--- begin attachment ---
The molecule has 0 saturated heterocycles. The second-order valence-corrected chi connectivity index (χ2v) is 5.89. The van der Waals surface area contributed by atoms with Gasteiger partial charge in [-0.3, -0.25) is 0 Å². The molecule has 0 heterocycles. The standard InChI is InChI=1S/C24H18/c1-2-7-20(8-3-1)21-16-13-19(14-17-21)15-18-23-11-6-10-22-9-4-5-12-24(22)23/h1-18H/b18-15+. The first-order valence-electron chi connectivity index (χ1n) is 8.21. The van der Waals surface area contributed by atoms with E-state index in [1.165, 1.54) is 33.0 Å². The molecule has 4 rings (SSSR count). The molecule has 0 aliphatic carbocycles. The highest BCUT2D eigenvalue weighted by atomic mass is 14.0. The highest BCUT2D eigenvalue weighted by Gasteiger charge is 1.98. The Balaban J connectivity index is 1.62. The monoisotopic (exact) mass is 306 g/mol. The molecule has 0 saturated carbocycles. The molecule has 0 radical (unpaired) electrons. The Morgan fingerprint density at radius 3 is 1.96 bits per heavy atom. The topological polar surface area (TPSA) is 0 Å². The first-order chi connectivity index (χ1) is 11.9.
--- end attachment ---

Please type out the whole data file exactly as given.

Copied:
The molecule has 0 saturated heterocycles. The second-order valence-corrected chi connectivity index (χ2v) is 5.89. The van der Waals surface area contributed by atoms with Gasteiger partial charge in [-0.3, -0.25) is 0 Å². The molecule has 0 heterocycles. The standard InChI is InChI=1S/C24H18/c1-2-7-20(8-3-1)21-16-13-19(14-17-21)15-18-23-11-6-10-22-9-4-5-12-24(22)23/h1-18H/b18-15+. The first-order valence-electron chi connectivity index (χ1n) is 8.21. The van der Waals surface area contributed by atoms with E-state index in [1.165, 1.54) is 33.0 Å². The molecule has 4 rings (SSSR count). The molecule has 0 aliphatic carbocycles. The highest BCUT2D eigenvalue weighted by atomic mass is 14.0. The highest BCUT2D eigenvalue weighted by Gasteiger charge is 1.98. The Balaban J connectivity index is 1.62. The monoisotopic (exact) mass is 306 g/mol. The molecule has 0 saturated carbocycles. The molecule has 0 radical (unpaired) electrons. The Morgan fingerprint density at radius 3 is 1.96 bits per heavy atom. The topological polar surface area (TPSA) is 0 Å². The first-order chi connectivity index (χ1) is 11.9.